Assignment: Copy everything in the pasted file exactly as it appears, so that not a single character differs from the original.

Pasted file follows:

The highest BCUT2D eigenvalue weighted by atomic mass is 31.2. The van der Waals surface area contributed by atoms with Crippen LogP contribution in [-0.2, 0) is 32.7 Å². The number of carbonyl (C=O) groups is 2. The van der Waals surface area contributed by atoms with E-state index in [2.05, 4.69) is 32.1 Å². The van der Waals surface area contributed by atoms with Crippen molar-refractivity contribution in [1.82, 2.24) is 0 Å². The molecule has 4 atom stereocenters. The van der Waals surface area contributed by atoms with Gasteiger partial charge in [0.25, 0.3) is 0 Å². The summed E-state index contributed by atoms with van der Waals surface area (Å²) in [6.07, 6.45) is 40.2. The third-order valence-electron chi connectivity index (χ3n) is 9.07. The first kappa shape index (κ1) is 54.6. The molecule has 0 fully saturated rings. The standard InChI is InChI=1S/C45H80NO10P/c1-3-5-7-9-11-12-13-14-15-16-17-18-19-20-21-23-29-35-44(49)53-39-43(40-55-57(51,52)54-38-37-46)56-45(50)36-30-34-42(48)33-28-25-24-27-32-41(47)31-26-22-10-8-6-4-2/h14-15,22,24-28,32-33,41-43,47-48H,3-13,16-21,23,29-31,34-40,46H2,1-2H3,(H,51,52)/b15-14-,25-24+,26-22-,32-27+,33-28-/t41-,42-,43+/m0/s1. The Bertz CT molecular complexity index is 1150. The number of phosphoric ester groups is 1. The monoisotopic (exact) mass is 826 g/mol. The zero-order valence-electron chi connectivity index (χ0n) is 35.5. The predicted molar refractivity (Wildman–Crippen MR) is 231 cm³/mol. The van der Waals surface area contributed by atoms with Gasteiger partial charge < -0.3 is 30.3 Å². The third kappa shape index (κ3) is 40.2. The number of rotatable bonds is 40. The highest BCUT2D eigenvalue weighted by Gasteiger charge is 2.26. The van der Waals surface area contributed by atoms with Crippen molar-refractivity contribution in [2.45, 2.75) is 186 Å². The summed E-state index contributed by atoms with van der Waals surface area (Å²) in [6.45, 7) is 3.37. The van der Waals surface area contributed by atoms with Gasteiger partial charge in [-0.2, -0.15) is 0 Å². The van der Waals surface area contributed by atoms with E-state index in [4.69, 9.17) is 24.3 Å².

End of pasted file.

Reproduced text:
The highest BCUT2D eigenvalue weighted by atomic mass is 31.2. The van der Waals surface area contributed by atoms with Crippen LogP contribution in [-0.2, 0) is 32.7 Å². The number of carbonyl (C=O) groups is 2. The van der Waals surface area contributed by atoms with E-state index in [2.05, 4.69) is 32.1 Å². The van der Waals surface area contributed by atoms with Crippen molar-refractivity contribution in [1.82, 2.24) is 0 Å². The molecule has 4 atom stereocenters. The van der Waals surface area contributed by atoms with Gasteiger partial charge in [0.25, 0.3) is 0 Å². The summed E-state index contributed by atoms with van der Waals surface area (Å²) in [6.07, 6.45) is 40.2. The third-order valence-electron chi connectivity index (χ3n) is 9.07. The first kappa shape index (κ1) is 54.6. The molecule has 0 fully saturated rings. The standard InChI is InChI=1S/C45H80NO10P/c1-3-5-7-9-11-12-13-14-15-16-17-18-19-20-21-23-29-35-44(49)53-39-43(40-55-57(51,52)54-38-37-46)56-45(50)36-30-34-42(48)33-28-25-24-27-32-41(47)31-26-22-10-8-6-4-2/h14-15,22,24-28,32-33,41-43,47-48H,3-13,16-21,23,29-31,34-40,46H2,1-2H3,(H,51,52)/b15-14-,25-24+,26-22-,32-27+,33-28-/t41-,42-,43+/m0/s1. The Bertz CT molecular complexity index is 1150. The number of phosphoric ester groups is 1. The monoisotopic (exact) mass is 826 g/mol. The zero-order valence-electron chi connectivity index (χ0n) is 35.5. The predicted molar refractivity (Wildman–Crippen MR) is 231 cm³/mol. The van der Waals surface area contributed by atoms with Gasteiger partial charge < -0.3 is 30.3 Å². The third kappa shape index (κ3) is 40.2. The number of rotatable bonds is 40. The highest BCUT2D eigenvalue weighted by Gasteiger charge is 2.26. The van der Waals surface area contributed by atoms with Crippen molar-refractivity contribution in [2.45, 2.75) is 186 Å². The summed E-state index contributed by atoms with van der Waals surface area (Å²) in [6.45, 7) is 3.37. The van der Waals surface area contributed by atoms with Gasteiger partial charge in [-0.2, -0.15) is 0 Å². The van der Waals surface area contributed by atoms with E-state index in [4.69, 9.17) is 24.3 Å².